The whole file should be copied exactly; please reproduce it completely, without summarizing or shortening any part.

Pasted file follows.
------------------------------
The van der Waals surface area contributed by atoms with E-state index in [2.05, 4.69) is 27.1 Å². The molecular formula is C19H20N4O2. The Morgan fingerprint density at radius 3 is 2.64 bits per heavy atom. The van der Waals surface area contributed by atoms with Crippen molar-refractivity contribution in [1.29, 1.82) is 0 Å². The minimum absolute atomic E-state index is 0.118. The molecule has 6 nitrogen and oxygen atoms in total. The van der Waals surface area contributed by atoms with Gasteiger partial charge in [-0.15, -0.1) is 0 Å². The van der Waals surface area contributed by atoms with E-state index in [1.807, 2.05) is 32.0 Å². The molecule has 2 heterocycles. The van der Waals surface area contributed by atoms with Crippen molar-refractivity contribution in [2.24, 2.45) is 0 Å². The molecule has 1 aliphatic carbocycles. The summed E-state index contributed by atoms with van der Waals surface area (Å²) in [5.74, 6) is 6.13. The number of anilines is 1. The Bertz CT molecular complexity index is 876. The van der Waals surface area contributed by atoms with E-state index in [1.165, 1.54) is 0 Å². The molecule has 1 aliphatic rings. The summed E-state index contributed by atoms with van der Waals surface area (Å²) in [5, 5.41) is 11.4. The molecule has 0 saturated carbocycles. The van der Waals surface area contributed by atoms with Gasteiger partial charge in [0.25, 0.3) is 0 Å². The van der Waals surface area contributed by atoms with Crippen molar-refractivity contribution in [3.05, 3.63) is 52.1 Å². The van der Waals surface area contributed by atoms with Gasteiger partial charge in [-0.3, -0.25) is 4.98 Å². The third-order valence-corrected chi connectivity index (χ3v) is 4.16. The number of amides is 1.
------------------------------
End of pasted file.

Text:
The van der Waals surface area contributed by atoms with E-state index in [2.05, 4.69) is 27.1 Å². The molecular formula is C19H20N4O2. The Morgan fingerprint density at radius 3 is 2.64 bits per heavy atom. The van der Waals surface area contributed by atoms with Crippen molar-refractivity contribution in [1.29, 1.82) is 0 Å². The minimum absolute atomic E-state index is 0.118. The molecule has 6 nitrogen and oxygen atoms in total. The van der Waals surface area contributed by atoms with Gasteiger partial charge in [-0.15, -0.1) is 0 Å². The van der Waals surface area contributed by atoms with E-state index in [1.807, 2.05) is 32.0 Å². The molecule has 2 heterocycles. The van der Waals surface area contributed by atoms with Crippen molar-refractivity contribution in [2.24, 2.45) is 0 Å². The molecule has 1 aliphatic carbocycles. The summed E-state index contributed by atoms with van der Waals surface area (Å²) in [5.74, 6) is 6.13. The number of anilines is 1. The Bertz CT molecular complexity index is 876. The van der Waals surface area contributed by atoms with E-state index in [1.165, 1.54) is 0 Å². The molecule has 1 aliphatic rings. The summed E-state index contributed by atoms with van der Waals surface area (Å²) in [5, 5.41) is 11.4. The molecule has 0 saturated carbocycles. The van der Waals surface area contributed by atoms with Gasteiger partial charge in [0.25, 0.3) is 0 Å². The van der Waals surface area contributed by atoms with Crippen molar-refractivity contribution in [3.05, 3.63) is 52.1 Å². The van der Waals surface area contributed by atoms with Gasteiger partial charge in [-0.3, -0.25) is 4.98 Å². The third-order valence-corrected chi connectivity index (χ3v) is 4.16. The number of amides is 1.